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U.S. Receiver Hitch

I previously had a normal UK tow bar fitted, mainly to carry my motorbike rack. However, I wanted a better motorbike rack (so I could put the bike on/off by myself) and these were only available in the U.S. for U.S. receiver hitches. So I decided to get myself a hitch from the U.S. so I could get another rack. Another reason for replacing my tow bar was the tow bar plate sat quite low to the ground and it does hit the ground now and again when off-roading.

I got the Hidden Hitch model 87508 from Hitches4Less in the U.S. Delivery to the UK was about £60 and then I paid import duties/taxes of about £36. Total cost to me including all that was £240. Note that when you import from abroad usually the courier will get the item through customs then charge you tax/duties plus their "admin fee" (usually around £10) upon delivery.

Tools/Equipment Needed for Receiver Hitch Fitting

  • Socket set & spanners
  • Torque wrench (if you want to ensure you torque all the bolts correctly)
  • Decent drill & 1/2 inch drill bit.

The receiver comes with instructions, so I won't go into any detail on fitting.

Basically you have two main brackets to mount on each side of the frame along with some other spacers/brackets to allow these to fit on the frame.

Once the brackets and hitch is roughly in place you need to drill an extra hole in the frame each side for the final bolt, then do up all the bolts properly.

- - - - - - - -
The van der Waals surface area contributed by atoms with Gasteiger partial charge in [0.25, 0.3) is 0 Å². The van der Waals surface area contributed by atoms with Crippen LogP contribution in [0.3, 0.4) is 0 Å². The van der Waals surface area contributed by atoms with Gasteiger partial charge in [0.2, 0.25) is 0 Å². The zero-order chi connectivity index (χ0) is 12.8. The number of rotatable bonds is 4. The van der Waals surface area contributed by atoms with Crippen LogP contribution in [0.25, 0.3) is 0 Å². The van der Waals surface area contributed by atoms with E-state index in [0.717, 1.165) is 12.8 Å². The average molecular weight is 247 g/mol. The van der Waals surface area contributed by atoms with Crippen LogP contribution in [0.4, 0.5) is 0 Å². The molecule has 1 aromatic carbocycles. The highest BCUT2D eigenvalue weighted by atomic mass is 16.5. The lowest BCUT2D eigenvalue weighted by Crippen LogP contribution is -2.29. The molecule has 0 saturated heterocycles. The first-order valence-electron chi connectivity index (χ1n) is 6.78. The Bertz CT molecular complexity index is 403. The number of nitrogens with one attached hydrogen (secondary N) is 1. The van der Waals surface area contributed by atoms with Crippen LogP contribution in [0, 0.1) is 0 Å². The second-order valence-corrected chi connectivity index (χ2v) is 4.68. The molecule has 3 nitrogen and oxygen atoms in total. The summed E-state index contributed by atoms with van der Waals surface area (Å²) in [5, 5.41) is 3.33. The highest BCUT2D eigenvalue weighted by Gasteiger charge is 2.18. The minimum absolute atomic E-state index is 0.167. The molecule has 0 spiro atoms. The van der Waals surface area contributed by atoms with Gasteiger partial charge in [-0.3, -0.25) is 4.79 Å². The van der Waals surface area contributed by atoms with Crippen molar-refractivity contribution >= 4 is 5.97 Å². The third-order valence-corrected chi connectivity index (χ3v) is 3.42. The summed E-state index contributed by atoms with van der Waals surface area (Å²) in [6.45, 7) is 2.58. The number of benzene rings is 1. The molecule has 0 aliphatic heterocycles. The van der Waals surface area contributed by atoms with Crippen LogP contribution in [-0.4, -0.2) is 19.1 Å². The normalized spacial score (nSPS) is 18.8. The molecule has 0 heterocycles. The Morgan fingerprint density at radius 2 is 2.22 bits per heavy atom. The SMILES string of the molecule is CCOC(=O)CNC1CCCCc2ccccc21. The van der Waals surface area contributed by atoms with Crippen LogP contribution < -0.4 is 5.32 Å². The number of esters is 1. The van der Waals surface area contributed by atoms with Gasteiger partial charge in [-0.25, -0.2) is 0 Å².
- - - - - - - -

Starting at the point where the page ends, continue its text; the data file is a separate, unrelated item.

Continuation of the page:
Although the site where I bought it stated that the hitch was suitable for use with an under slung 31x10.5xR15 spare wheel this is incorrect! The pic on the right shows the hitch with a standard size spare wheel - a 31" spare will NOT fit.

 
     

 

This picture shows the tow ball mount I got (with a 2" drop). The ball mount (or whatever you put into the hitch) is fixed with a single pin (no messing with nuts & bolts).

I also got a receiver cover (to stop mud getting into the hitch when off-road) and a locking pin (to stop someone nicking your tow ball).

Unfortunately I was supplied the incorrect tow ball so it did not fit the tow ball mount - I will have to drill-out the mount or something.

 
     
The final result. Compared with my old tow bar the receiver hitch gives just over 2 inches of extra ground clearance as it sits higher up. The old tow bar was 15" from ground to the bottom of the plate and the new hitch is just over 17 inches. This should mean no more catching it on the ground while off-roading (which was one of the reasons I went to all the trouble of getting a hitch from the U.S.)

Disclaimer

I have taken a lot of time to ensure the information above is correct, but please remember vehicle manufacturers make alterations and design changes during the production run of a vehicle. No liability can be accepted for loss, damage or injury caused by any errors in, or omissions from, the information given above.

If you think any information is incorrect, confusing, misleading or incomplete, please feel free to contact me.


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